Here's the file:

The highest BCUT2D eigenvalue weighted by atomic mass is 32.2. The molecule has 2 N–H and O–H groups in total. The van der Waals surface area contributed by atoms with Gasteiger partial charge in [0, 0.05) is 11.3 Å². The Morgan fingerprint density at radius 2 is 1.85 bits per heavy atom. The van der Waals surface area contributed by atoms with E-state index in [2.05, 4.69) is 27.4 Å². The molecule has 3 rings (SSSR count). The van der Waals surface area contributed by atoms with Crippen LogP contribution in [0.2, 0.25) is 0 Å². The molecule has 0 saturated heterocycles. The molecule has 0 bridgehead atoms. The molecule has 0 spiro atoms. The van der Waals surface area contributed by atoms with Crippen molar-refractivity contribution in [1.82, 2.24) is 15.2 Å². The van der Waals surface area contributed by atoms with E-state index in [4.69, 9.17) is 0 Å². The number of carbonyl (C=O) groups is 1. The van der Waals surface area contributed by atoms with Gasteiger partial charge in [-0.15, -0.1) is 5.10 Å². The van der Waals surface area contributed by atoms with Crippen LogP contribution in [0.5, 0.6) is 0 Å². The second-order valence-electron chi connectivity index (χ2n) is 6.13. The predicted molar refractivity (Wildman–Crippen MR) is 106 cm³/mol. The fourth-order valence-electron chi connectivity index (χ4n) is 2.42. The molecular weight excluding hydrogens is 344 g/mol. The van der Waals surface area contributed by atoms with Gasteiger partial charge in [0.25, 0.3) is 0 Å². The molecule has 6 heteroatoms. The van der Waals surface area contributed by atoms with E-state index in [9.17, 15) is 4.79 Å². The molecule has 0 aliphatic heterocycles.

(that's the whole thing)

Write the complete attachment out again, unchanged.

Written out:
The highest BCUT2D eigenvalue weighted by atomic mass is 32.2. The molecule has 2 N–H and O–H groups in total. The van der Waals surface area contributed by atoms with Gasteiger partial charge in [0, 0.05) is 11.3 Å². The Morgan fingerprint density at radius 2 is 1.85 bits per heavy atom. The van der Waals surface area contributed by atoms with E-state index in [2.05, 4.69) is 27.4 Å². The molecule has 3 rings (SSSR count). The van der Waals surface area contributed by atoms with Crippen LogP contribution in [0.2, 0.25) is 0 Å². The molecule has 0 saturated heterocycles. The molecule has 0 bridgehead atoms. The molecule has 0 spiro atoms. The van der Waals surface area contributed by atoms with Crippen molar-refractivity contribution in [1.82, 2.24) is 15.2 Å². The van der Waals surface area contributed by atoms with E-state index in [4.69, 9.17) is 0 Å². The number of carbonyl (C=O) groups is 1. The van der Waals surface area contributed by atoms with Gasteiger partial charge in [-0.15, -0.1) is 5.10 Å². The van der Waals surface area contributed by atoms with Crippen LogP contribution in [0.5, 0.6) is 0 Å². The second-order valence-electron chi connectivity index (χ2n) is 6.13. The predicted molar refractivity (Wildman–Crippen MR) is 106 cm³/mol. The fourth-order valence-electron chi connectivity index (χ4n) is 2.42. The molecular weight excluding hydrogens is 344 g/mol. The van der Waals surface area contributed by atoms with Gasteiger partial charge in [0.25, 0.3) is 0 Å². The molecule has 6 heteroatoms. The van der Waals surface area contributed by atoms with E-state index in [9.17, 15) is 4.79 Å². The molecule has 0 aliphatic heterocycles.